Monday, December 7, 2015

UC's Retirement System: We Need to Avoid Being Tarred by the CalPERS Brush

Whenever there are problems at CalPERS, they reflect badly on other public pensions since CalPERS is the largest public plan. Currently, CalPERS seems to be in the spotlight over issues of governance. A dissident member of the CalPERS board has been denied public records and other related problems have been highlighted:


Excerpt: As one of 13 CalPERS board members, J.J. Jelincic presumably has some authority. But last June and July, he filed Public Records Act requests to force CalPERS to give him weekly reports from its federal lobbyists, much like any member of the public. CalPERS tripled its federal lobbying force last year from one all-purpose firm, the Lussier Group, to three separate lobbying representatives for retirement policy, investment and market regulation, and health care issues. Jelincic wanted to see what CalPERS was getting for its increased spending. So he asked for the weekly reports from the lobbyists, as specified in their contracts. But the rest of the board had decided monthly reports, also specified in the contracts, are enough, and Jelincic’s informal request was denied...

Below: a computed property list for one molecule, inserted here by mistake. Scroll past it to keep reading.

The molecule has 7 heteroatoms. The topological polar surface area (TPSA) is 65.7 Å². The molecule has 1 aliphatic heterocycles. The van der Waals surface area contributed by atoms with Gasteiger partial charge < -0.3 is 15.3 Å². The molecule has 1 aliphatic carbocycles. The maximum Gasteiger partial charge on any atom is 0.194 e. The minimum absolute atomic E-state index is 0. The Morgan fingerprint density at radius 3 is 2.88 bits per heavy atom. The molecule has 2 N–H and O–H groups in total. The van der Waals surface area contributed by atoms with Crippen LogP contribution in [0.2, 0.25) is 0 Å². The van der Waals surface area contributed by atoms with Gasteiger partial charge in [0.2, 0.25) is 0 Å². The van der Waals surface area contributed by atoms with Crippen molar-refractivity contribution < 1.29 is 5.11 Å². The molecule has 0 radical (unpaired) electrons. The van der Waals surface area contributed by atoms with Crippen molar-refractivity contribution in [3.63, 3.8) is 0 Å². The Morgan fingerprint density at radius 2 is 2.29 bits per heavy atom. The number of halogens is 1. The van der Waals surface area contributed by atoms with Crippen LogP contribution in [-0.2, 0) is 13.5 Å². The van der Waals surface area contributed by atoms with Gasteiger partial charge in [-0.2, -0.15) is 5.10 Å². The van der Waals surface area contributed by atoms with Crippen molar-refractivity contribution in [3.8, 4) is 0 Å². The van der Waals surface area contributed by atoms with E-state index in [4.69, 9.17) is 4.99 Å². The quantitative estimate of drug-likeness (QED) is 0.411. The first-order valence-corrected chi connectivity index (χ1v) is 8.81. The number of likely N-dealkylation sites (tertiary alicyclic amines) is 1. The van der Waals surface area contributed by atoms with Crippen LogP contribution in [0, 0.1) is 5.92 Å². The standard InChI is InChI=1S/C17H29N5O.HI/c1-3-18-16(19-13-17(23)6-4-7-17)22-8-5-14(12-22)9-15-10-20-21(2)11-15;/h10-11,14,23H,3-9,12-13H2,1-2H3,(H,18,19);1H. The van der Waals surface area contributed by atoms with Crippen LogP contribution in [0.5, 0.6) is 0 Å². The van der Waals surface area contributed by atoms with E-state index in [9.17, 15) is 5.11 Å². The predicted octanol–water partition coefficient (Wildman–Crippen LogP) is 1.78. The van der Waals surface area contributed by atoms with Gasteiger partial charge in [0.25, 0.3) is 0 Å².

In addition to various links in the calpensions piece you might find of interest, Harry Shearer devoted most of his Sunday radio program "Le Show," normally a humor program but sometimes serious as in this case, to CalPERS and its governance problems:
The pension part of the program starts at around the 5 minute mark and deals initially with private equity firms generally, then moves to CalPERS in particular.

To the extent that we can get the word out that UC's retirement system has a very different governance structure than CalPERS, we do ourselves a favor. What we would like is the state to treat UC's pension the same as CalPERS (and thus CSU) for funding purposes. But otherwise, we are not CalPERS.

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